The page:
Design Project: Logic probe
What factors determine where potentiometers Rpot1 and Rpot2 must be set? Why are they "trimmer" potentiometers (as indicated by the special wiper symbol) and not regular panel-mount potentiometers?
Do not simply tell your students what these acceptable voltage levels are! Let them research datasheets for instances of logic gates within the logic family desired, and let the manufacturers' data tell them what they need to know.
What performance parameters are important to consider for U1 and U2, considering their use in a logic probe circuit? Hint: we may want to use this logic probe to troubleshoot CMOS as well as TTL circuits.
Note how the comparators sink current from the LEDs rather than source current to them. This design feature was necessary, due to the construction of the LM339. In fact, there are a lot of comparators that can only sink current and not source current due to the internal use of an open-collector output stage.
What purpose do resistors R1 and R2 serve, and why are they so large (1,000,000 ohms each)?
A less obvious feature of these resistors is that they force the circuit under test to drive a bit of current to (or from) the probe. This is good, as it may help to show a gate with a "weak" output, such as one that is mildly overloaded. Lower values for R1 and R2 would accentuate this feature, but would also make it trickier to set the high/low threshold potentiometers (Rpot1 and Rpot2).
Another not-so-obvious design feature is that resistors R1 and R2 establish a default input voltage level that is between the two threshold settings established by the potentiometers. In my first design, I connected R1 and R2 to the power supply rails, respectively. This set the default (floating) input voltage at 1/2 V, which worked fine for CMOS logic levels but not for TTL. By having the resistors set a default input voltage between the two threshold adjustments, a floating probe is guaranteed to indicate ïndeterminate" no matter where the threshold potentiometers are set.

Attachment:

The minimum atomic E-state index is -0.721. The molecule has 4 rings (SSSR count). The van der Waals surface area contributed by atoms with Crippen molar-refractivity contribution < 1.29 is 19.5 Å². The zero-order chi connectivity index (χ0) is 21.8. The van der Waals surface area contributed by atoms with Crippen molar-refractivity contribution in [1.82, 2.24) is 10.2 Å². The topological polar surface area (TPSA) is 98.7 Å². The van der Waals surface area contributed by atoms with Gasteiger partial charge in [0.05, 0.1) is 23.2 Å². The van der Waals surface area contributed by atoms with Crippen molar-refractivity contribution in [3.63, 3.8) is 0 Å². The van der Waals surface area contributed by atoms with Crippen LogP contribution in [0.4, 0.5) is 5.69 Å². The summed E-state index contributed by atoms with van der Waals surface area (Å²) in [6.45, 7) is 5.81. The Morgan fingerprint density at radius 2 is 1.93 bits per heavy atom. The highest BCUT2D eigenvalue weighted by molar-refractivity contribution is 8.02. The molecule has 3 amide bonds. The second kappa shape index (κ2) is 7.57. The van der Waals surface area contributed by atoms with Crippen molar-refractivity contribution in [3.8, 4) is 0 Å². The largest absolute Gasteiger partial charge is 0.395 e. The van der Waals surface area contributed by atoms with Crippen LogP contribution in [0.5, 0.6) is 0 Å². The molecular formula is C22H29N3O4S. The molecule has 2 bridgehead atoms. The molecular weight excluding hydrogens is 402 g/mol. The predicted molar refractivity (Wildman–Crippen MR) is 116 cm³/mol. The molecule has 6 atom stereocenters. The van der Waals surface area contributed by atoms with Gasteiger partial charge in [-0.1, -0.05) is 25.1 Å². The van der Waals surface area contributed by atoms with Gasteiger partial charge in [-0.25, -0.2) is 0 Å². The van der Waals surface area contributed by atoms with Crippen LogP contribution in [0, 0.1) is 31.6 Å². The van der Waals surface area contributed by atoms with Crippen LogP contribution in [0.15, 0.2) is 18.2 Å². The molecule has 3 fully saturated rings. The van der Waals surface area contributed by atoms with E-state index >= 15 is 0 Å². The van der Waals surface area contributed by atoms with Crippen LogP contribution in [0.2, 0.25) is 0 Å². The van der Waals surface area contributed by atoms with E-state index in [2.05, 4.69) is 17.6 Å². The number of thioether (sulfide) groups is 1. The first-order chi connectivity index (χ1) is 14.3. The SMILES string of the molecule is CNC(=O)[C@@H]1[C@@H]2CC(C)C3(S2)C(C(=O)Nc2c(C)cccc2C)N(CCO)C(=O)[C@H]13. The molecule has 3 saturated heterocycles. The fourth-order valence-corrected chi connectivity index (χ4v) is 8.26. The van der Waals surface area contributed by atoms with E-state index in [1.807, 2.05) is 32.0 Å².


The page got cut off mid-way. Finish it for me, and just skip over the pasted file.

Re-design the example circuit so that a NAND logic gate is not required. Instead, think of a way you could use discrete components to do the same job.
Not only will a discrete transistor have a wider voltage range it can operate over (compared to a logic gate), but it is a good review of transistor circuit theory and a practical example of implementing a simple logic function without the benefit of integrated circuits.
An extra feature you could add to the logic probe circuit is a pulse indication LED. This LED momentarily turns on whenever there is a transition from high-to-low or from low-to-high:
Actually, what the pulse indicator circuit detects is a transition to the ïndeterminate" state, which always lies between "high" and "low." A pulse indication feature is nice to have in some circumstances, since it shows the presence of pulses which may be too brief to light up either the "high" or "low" LED. The two additional NAND gates ßtretch" the pulse time so that the "pulse" LED's blink is long enough to see. The duration of the LED's blink is set by resistor R7 and capacitor C2.
Explain how the pulse indication circuitry works.
I recommend a 0.47 mF capacitor for C2 and a 100 kW resistor for R7. The added feature of a pulse indicator LED is particularly nice because it makes use of what would otherwise be unused gates in a 4011 CMOS NAND gate IC. The only added componentry is the fourth LED, current limiting resistor R6, capacitor C2, and resistor R7.